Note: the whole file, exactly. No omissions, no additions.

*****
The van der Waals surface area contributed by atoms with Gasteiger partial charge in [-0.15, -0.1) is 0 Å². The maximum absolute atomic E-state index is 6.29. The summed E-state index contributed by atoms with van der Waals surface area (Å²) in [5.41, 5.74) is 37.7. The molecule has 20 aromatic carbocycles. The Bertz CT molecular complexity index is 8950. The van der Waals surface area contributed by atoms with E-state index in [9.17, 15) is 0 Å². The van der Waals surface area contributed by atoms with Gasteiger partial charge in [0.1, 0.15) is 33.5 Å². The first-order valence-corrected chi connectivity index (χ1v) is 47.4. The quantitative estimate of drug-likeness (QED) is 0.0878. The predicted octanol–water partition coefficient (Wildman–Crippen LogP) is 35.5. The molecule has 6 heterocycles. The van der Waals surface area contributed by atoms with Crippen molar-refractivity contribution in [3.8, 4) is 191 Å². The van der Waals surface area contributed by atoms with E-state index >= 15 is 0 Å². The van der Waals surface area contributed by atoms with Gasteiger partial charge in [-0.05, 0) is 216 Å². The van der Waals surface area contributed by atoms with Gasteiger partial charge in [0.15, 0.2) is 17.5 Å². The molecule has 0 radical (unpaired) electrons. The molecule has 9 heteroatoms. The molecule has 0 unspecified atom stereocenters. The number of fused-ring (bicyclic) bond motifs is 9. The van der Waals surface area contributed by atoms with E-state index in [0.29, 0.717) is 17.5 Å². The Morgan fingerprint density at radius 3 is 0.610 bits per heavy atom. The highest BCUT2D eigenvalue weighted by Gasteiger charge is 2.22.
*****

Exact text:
The van der Waals surface area contributed by atoms with Gasteiger partial charge in [-0.15, -0.1) is 0 Å². The maximum absolute atomic E-state index is 6.29. The summed E-state index contributed by atoms with van der Waals surface area (Å²) in [5.41, 5.74) is 37.7. The molecule has 20 aromatic carbocycles. The Bertz CT molecular complexity index is 8950. The van der Waals surface area contributed by atoms with E-state index in [9.17, 15) is 0 Å². The van der Waals surface area contributed by atoms with Gasteiger partial charge in [0.1, 0.15) is 33.5 Å². The first-order valence-corrected chi connectivity index (χ1v) is 47.4. The quantitative estimate of drug-likeness (QED) is 0.0878. The predicted octanol–water partition coefficient (Wildman–Crippen LogP) is 35.5. The molecule has 6 heterocycles. The van der Waals surface area contributed by atoms with Crippen molar-refractivity contribution in [3.8, 4) is 191 Å². The van der Waals surface area contributed by atoms with E-state index >= 15 is 0 Å². The van der Waals surface area contributed by atoms with Gasteiger partial charge in [-0.05, 0) is 216 Å². The van der Waals surface area contributed by atoms with Gasteiger partial charge in [0.15, 0.2) is 17.5 Å². The molecule has 0 radical (unpaired) electrons. The molecule has 9 heteroatoms. The molecule has 0 unspecified atom stereocenters. The number of fused-ring (bicyclic) bond motifs is 9. The van der Waals surface area contributed by atoms with E-state index in [0.29, 0.717) is 17.5 Å². The Morgan fingerprint density at radius 3 is 0.610 bits per heavy atom. The highest BCUT2D eigenvalue weighted by Gasteiger charge is 2.22.